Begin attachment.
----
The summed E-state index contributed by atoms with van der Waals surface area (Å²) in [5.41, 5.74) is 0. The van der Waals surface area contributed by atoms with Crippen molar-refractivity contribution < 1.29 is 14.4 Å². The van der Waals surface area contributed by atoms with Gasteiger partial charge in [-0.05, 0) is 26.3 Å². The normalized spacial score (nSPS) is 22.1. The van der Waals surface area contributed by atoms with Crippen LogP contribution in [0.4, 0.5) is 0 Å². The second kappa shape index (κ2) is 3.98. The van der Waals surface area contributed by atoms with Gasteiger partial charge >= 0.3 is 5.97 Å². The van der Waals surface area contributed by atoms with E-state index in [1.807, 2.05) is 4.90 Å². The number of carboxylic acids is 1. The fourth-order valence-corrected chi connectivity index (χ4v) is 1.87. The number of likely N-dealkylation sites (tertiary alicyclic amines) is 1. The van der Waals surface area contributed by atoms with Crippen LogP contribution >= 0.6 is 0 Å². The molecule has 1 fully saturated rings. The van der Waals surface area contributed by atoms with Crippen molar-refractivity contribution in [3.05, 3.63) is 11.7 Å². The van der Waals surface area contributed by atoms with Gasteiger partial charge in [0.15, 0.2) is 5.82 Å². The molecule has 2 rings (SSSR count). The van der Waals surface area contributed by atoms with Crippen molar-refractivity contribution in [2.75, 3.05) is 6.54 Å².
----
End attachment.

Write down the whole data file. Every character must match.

The summed E-state index contributed by atoms with van der Waals surface area (Å²) in [5.41, 5.74) is 0. The van der Waals surface area contributed by atoms with Crippen molar-refractivity contribution < 1.29 is 14.4 Å². The van der Waals surface area contributed by atoms with Gasteiger partial charge in [-0.05, 0) is 26.3 Å². The normalized spacial score (nSPS) is 22.1. The van der Waals surface area contributed by atoms with Crippen LogP contribution in [0.4, 0.5) is 0 Å². The second kappa shape index (κ2) is 3.98. The van der Waals surface area contributed by atoms with Gasteiger partial charge >= 0.3 is 5.97 Å². The van der Waals surface area contributed by atoms with E-state index in [1.807, 2.05) is 4.90 Å². The number of carboxylic acids is 1. The fourth-order valence-corrected chi connectivity index (χ4v) is 1.87. The number of likely N-dealkylation sites (tertiary alicyclic amines) is 1. The van der Waals surface area contributed by atoms with Crippen LogP contribution >= 0.6 is 0 Å². The molecule has 1 fully saturated rings. The van der Waals surface area contributed by atoms with Crippen molar-refractivity contribution in [3.05, 3.63) is 11.7 Å². The van der Waals surface area contributed by atoms with Gasteiger partial charge in [0.15, 0.2) is 5.82 Å². The molecule has 2 rings (SSSR count). The van der Waals surface area contributed by atoms with Crippen molar-refractivity contribution in [2.75, 3.05) is 6.54 Å².